Toronto-born Joshua Major joined the New England Conservatory faculty in fall 2012 as Chair of Opera Studies, as part of a leadership team that includes Vocal Arts Chair Luretta Bybee and Artistic Advisor Stephen Lord. Major has been a guest at NEC in recent years as stage director on productions of Ariadne auf Naxos, Dido and Aeneas, and La Périchole. Earlier this year, he staged Britten’s The Turn of the Screw.
Major has worked as a stage director for over 25 years throughout the U.S. and Canada, developing an impressive repertoire of productions. Recent engagements include The Cunning Little Vixen for the Cape Town Opera; Lucia di Lammermoor for the Academy of Vocal Arts in Philadelphia, L'Impressions de Pelleas in Tel Aviv, La Traviata for the Jacksonville Symphony; L'Elisir d'amore for Cleveland Opera; The Tales of Hoffmann and Lucia di Lammermoor for Indianapolis Opera.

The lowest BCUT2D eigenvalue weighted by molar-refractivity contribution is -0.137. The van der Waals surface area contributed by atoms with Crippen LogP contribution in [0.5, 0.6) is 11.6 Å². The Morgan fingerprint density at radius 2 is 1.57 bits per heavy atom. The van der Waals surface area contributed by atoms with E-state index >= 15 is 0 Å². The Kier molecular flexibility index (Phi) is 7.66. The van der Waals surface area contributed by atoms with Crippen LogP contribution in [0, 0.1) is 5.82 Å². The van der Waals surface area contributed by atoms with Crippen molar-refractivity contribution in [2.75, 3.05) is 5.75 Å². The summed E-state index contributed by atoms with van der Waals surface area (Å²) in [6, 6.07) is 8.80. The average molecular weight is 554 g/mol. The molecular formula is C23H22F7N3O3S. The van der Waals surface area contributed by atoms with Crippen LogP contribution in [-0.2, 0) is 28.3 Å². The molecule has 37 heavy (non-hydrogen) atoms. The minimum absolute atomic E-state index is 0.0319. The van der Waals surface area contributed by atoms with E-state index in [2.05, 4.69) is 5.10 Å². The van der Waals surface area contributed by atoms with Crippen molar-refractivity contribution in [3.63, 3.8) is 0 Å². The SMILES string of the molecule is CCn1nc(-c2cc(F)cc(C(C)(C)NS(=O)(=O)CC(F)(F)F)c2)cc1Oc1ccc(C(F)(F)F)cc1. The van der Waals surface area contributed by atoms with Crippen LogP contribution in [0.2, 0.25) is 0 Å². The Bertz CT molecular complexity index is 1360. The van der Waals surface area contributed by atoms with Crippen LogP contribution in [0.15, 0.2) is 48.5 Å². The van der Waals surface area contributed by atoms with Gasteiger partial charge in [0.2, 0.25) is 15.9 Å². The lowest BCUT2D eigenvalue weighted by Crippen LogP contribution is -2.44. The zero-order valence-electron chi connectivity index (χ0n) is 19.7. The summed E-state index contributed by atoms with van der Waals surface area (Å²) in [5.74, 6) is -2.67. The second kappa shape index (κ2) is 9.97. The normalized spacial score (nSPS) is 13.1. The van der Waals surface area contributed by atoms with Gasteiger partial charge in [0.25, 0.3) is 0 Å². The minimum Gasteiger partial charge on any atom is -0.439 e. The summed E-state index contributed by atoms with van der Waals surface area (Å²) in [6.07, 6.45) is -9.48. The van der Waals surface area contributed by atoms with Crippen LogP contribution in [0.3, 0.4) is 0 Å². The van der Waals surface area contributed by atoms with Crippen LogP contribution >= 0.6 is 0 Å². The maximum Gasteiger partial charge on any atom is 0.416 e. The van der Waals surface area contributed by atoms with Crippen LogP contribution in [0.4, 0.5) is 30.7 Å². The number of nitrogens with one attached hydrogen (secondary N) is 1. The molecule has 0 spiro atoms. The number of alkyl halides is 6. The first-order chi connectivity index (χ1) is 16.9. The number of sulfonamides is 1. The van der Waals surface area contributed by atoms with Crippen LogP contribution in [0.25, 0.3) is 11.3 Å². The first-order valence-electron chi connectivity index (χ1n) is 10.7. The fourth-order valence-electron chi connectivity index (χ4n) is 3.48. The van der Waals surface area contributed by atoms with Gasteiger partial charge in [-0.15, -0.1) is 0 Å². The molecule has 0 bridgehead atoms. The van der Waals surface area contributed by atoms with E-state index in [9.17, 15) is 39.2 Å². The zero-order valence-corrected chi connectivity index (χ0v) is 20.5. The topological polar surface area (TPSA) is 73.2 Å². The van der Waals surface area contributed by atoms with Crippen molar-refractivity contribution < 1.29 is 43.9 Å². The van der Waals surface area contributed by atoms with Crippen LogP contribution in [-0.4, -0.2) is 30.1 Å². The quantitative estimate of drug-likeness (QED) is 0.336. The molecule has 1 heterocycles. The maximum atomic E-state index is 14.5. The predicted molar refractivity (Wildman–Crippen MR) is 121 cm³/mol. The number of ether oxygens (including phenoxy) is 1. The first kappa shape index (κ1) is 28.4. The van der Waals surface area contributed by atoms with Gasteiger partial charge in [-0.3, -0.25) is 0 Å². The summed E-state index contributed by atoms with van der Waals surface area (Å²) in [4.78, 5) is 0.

Before coming to NEC, Major served for 20 years on the faculty of the University of Michigan where he had overseen the Opera Program. He has also been the Artistic Director of the Pine Mountain Music Festival since 2003. As well he continues to be a stage director and faculty member with the Israel Vocal Arts Institute, where he has directed annually since 1993, and the Institut Canadien d’Arts Vocal based in Montreal, where he has directed since 2005.
Soyoung Park, Soprano